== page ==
The Way We Die Now

by Seamus O’Mahoney, Head of Zeus, £14.99

Medical advances since the war have given Western populations unprecedented levels of health, cures for disease and longer life-spans. This is a good thing. But inevitably such advances bring with them new ethical questions for doctors and patients alike, such as when is further treatment useless, when should intervention give way to palliative care, and so on. O’Mahoney, a consultant gastroenterologist at Cork University Hospital, brings his own thoughtful and intelligent voice to this debate.

The author, born in 1960 and from a Catholic background (he mentions priests and nuns in the family), does not discuss his own faith. But he does acknowledge that the swift collapse of traditional Catholicism in Ireland has left a spiritual chasm in people’s lives. From being a theocracy in all but name, modern Ireland has become a “pleasure island”. Death is less of a spiritual event and “fear of death has replaced fear of God”; yet “our needs are spiritual”.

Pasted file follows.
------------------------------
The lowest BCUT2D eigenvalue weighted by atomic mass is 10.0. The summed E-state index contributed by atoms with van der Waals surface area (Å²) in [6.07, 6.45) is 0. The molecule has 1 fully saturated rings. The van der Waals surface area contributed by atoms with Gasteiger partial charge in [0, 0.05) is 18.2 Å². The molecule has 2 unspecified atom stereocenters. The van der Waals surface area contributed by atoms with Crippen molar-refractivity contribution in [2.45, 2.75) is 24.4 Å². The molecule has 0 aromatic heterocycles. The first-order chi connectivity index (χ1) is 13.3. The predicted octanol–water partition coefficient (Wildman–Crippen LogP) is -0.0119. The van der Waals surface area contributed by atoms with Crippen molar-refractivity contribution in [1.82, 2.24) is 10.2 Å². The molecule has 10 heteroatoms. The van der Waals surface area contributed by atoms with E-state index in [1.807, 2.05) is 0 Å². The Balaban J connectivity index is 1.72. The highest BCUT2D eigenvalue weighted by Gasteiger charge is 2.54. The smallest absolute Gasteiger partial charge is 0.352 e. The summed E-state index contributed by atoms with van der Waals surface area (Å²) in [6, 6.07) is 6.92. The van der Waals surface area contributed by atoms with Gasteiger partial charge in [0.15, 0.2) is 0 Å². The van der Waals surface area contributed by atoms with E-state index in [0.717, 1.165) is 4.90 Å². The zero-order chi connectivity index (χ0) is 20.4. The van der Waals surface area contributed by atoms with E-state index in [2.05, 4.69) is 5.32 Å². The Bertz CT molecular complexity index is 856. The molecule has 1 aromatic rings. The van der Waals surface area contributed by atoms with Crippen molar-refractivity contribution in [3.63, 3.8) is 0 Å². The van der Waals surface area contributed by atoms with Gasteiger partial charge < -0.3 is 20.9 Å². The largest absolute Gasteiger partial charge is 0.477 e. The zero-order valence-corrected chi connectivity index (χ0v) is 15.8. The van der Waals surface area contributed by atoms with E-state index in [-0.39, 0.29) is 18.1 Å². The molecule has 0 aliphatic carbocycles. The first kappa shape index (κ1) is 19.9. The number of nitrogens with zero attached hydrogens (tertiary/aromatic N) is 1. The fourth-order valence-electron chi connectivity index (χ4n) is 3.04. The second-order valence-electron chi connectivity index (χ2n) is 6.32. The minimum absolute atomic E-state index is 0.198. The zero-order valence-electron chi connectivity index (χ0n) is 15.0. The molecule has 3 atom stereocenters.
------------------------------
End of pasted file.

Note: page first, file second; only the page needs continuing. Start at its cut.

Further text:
O’Mahoney is critical of the way modern medicine has turned doctors into “service providers” rather than professionals, who are afraid of possible litigation, angry relatives and patients who don’t want to hear the truth about their condition. As a doctor treating the dying (many of his patients are alcoholics, dying from cirrhosis of the liver), he believes it is his duty to tell them the truth with kindness and compassion.

Against him are all the treatments patients know about from the internet. In America, he points out, there is an insatiable appetite for medicine, scans, drugs, tests and screenings; yet it doesn’t make good medical sense to “offer every conceivable option to every patient”.

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